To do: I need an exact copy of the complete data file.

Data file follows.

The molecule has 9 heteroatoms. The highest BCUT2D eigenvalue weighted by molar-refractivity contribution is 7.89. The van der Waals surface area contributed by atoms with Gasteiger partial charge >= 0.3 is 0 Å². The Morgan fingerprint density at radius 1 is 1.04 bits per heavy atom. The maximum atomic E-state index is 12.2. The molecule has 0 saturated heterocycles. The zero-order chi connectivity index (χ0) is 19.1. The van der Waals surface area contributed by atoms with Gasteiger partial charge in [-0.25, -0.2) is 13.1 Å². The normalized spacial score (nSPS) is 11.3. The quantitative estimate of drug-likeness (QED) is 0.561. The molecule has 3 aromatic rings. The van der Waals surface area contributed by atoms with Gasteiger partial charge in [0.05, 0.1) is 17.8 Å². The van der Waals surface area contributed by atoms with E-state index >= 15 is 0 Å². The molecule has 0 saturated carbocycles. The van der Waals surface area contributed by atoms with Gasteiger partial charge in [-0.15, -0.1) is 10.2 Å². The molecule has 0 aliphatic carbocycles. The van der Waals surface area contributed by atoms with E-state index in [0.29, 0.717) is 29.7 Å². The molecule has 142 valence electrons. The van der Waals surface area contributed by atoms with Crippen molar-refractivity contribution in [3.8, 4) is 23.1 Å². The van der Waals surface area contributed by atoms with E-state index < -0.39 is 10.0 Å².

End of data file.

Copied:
The molecule has 9 heteroatoms. The highest BCUT2D eigenvalue weighted by molar-refractivity contribution is 7.89. The van der Waals surface area contributed by atoms with Gasteiger partial charge >= 0.3 is 0 Å². The Morgan fingerprint density at radius 1 is 1.04 bits per heavy atom. The maximum atomic E-state index is 12.2. The molecule has 0 saturated heterocycles. The zero-order chi connectivity index (χ0) is 19.1. The van der Waals surface area contributed by atoms with Gasteiger partial charge in [-0.25, -0.2) is 13.1 Å². The normalized spacial score (nSPS) is 11.3. The quantitative estimate of drug-likeness (QED) is 0.561. The molecule has 3 aromatic rings. The van der Waals surface area contributed by atoms with Gasteiger partial charge in [0.05, 0.1) is 17.8 Å². The van der Waals surface area contributed by atoms with E-state index >= 15 is 0 Å². The molecule has 0 saturated carbocycles. The van der Waals surface area contributed by atoms with Gasteiger partial charge in [-0.15, -0.1) is 10.2 Å². The molecule has 0 aliphatic carbocycles. The van der Waals surface area contributed by atoms with E-state index in [0.29, 0.717) is 29.7 Å². The molecule has 142 valence electrons. The van der Waals surface area contributed by atoms with Crippen molar-refractivity contribution in [3.8, 4) is 23.1 Å². The van der Waals surface area contributed by atoms with E-state index < -0.39 is 10.0 Å².